The outdoor reading rooms were a bit neglected by the time I visited Walt Whitman in February; the chairs and tables had been removed and the structure was hemmed in by illegally parked cars. But the idea they represent — reinvention of the public library as a free-form community hub — continues to evolve. And, as it happens, this evolution is what positioned some libraries to function especially well during the pandemic.

The new Greenpoint Library and Environmental Education Center, for example, funded in part by a $5 million grant from the settlement for ExxonMobil’s massive Newtown Creek oil spill, was conceived as a disseminator of environmental awareness and knowledge. When it first opened in September 2020, it could offer books only on a “grab and go” basis. But the design for its environmental mission, by the architecture firm Marble Fairbanks and landscape architecture firm SCAPE, provided an unusual amount of outdoor space, including a rooftop “reading garden” (with bleachers for the readers and shrubbery for the birds) and a second rooftop lined with planters where community members could learn to cultivate vegetables and flowers.

“From the beginning we were investigating all the different ways that outdoor space would be used by the community,” said the architect Karen Fairbanks. The rooftop spaces have been well used over the past year and a half for events including evening stargazing and workshops on subjects like technology for teens and sewing.

That the roof deck became a public library status symbol during a period when we could only safely gather outdoors is a happy accident. In Washington, D.C., for instance, the Dutch architecture firm Mecanoo included a spacious roof garden in its renovation plans for the central branch of the city’s Martin Luther King Jr. Memorial Library, a hard-edge 1972 Ludwig Mies van der Rohe building. Those plans were completed in 2016. The rooftop terrace, however, with its verdant landscape of wild grasses and flowers, made its public debut in September 2020. “It’s been by far the best used part of the building,” said Richard Reyes-Gavilan, executive director of the city’s libraries.

The King roof deck is, at once, a place to temporarily escape the constraints of the virus and evidence of an underlying trend, Mr. Reyes-Gavilan said. “Libraries have been trying to figure out ways to make their buildings less transactional. We want people to come and stay for long periods of time to see the library as their co-working space or their third place.”

Mecanoo (working with New York’s Beyer Blinder Belle Architects and Planners) also included a roof deck in its redesign of the long-neglected Mid-Manhattan Library, now renamed (for the project’s biggest donor) the Stavros Niarchos Foundation Library. On my first visit, on a warm autumn afternoon, I was astonished by the generosity of the concept: It is a public rooftop in the middle of Manhattan where you can sit quietly and read, or drink coffee (there’s a branch of Amy’s Bread), for as long as you’d like.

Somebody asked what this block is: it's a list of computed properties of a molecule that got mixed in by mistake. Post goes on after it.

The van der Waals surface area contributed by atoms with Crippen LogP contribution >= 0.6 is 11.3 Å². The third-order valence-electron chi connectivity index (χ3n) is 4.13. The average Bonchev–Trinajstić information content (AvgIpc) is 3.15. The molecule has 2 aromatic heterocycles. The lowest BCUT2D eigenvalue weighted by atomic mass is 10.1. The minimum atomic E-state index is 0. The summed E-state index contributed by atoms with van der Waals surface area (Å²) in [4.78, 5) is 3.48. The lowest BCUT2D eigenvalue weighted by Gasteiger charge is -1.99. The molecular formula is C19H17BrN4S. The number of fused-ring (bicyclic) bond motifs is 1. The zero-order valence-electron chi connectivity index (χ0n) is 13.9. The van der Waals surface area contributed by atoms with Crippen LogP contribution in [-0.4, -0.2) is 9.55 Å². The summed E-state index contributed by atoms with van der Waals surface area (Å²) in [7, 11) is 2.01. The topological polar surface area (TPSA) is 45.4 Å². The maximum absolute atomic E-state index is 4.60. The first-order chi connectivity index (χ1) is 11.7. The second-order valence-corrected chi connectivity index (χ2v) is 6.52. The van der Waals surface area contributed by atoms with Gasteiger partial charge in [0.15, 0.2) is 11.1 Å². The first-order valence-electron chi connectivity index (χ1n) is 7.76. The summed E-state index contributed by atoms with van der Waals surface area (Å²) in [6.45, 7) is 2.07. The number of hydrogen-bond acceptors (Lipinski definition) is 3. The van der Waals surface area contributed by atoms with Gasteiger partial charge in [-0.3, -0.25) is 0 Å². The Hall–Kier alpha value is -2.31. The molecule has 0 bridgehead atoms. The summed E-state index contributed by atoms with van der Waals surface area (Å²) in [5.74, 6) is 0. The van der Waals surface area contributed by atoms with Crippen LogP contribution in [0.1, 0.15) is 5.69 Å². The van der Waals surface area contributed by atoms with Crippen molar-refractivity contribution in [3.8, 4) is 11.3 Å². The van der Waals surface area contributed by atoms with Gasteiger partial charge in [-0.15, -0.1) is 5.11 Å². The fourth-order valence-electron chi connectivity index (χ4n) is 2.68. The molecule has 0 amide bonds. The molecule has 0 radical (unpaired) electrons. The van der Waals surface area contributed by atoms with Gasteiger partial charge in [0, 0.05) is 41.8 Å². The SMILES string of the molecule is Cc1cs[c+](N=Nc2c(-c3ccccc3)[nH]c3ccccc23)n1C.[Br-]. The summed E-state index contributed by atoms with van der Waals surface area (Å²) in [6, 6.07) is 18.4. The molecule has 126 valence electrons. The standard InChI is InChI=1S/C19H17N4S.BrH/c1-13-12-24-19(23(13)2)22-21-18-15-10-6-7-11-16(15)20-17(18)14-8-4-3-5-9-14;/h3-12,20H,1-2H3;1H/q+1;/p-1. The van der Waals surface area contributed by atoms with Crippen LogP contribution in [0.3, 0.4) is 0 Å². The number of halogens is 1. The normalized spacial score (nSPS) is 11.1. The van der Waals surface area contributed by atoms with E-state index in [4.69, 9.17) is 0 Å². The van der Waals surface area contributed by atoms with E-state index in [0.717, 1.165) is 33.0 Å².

“I would like to say that we were brilliant and foresaw Covid,” Iris Weinshall, the New York Public Library’s chief operating officer, told me. Instead the roof deck emerged from community gatherings where attendees argued for more and better meeting and event space.

Mecanoo’s founding partner and creative director, Francine Houben, was offended by the American habit of wasting precious roof space on noisy HVAC systems. The architect worked with her team to devise an oddly shaped container in copper-patina green, known as the “wizard’s hat,” to hide and muffle all the machinery, thereby liberating the roof “for the people.”

Of course, all of these efforts to expand the reach of the public library have been relatively modest. Elsewhere in the world, the notion that libraries are synonymous with openness has inspired bolder gestures.

The most spectacular (and, arguably, most conflicted) example may be the reading room of the Beijing Sub-Center Library designed by the Norwegian firm Snohetta. Currently under construction, this indoor space encompasses more than four acres of undulating, glass-enclosed terrain supported by columns that the architects liken to ginkgo trees. Picture Zion National Park, but with tiers of bleachers rather than rock formations. “It’s really designed to be a piece of nature,” observed Snohetta’s partner, Robert Greenwood. “It’s just so big that it feels like you are out in a valley; you’re on a hillside.”

As Mr. Reyes-Gavilan put it about the King Memorial Library roof deck, “When I’m up there on a warm day like today, people are so thankful that such a space exists.” Or, as Ms. Houben, who argues that every library needs a garden, suggested, “A library should be so nice that you bring your own book, right?”

Karrie Jacobs is a New York-based writer specializing in architecture, design and urbanism.